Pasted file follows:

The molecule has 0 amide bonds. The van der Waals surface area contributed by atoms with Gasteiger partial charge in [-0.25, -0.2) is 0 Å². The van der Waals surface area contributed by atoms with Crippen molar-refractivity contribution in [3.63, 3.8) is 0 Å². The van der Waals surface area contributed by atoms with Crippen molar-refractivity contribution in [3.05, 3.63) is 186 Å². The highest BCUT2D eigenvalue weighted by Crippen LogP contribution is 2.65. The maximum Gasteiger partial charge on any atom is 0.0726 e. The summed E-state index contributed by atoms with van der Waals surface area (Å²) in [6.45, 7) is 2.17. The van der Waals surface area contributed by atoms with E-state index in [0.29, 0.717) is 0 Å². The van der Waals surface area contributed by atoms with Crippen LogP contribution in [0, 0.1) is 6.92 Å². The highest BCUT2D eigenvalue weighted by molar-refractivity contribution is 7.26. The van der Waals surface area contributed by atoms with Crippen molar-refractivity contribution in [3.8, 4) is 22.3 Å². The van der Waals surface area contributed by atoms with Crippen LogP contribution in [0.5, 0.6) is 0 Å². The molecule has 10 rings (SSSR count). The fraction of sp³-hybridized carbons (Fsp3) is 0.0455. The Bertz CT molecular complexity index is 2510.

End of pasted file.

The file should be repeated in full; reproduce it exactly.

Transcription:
The molecule has 0 amide bonds. The van der Waals surface area contributed by atoms with Gasteiger partial charge in [-0.25, -0.2) is 0 Å². The van der Waals surface area contributed by atoms with Crippen molar-refractivity contribution in [3.63, 3.8) is 0 Å². The van der Waals surface area contributed by atoms with Crippen molar-refractivity contribution in [3.05, 3.63) is 186 Å². The highest BCUT2D eigenvalue weighted by Crippen LogP contribution is 2.65. The maximum Gasteiger partial charge on any atom is 0.0726 e. The summed E-state index contributed by atoms with van der Waals surface area (Å²) in [6.45, 7) is 2.17. The van der Waals surface area contributed by atoms with E-state index in [0.29, 0.717) is 0 Å². The van der Waals surface area contributed by atoms with Crippen LogP contribution in [0, 0.1) is 6.92 Å². The highest BCUT2D eigenvalue weighted by molar-refractivity contribution is 7.26. The van der Waals surface area contributed by atoms with Crippen molar-refractivity contribution in [3.8, 4) is 22.3 Å². The van der Waals surface area contributed by atoms with Crippen LogP contribution in [0.5, 0.6) is 0 Å². The molecule has 10 rings (SSSR count). The fraction of sp³-hybridized carbons (Fsp3) is 0.0455. The Bertz CT molecular complexity index is 2510.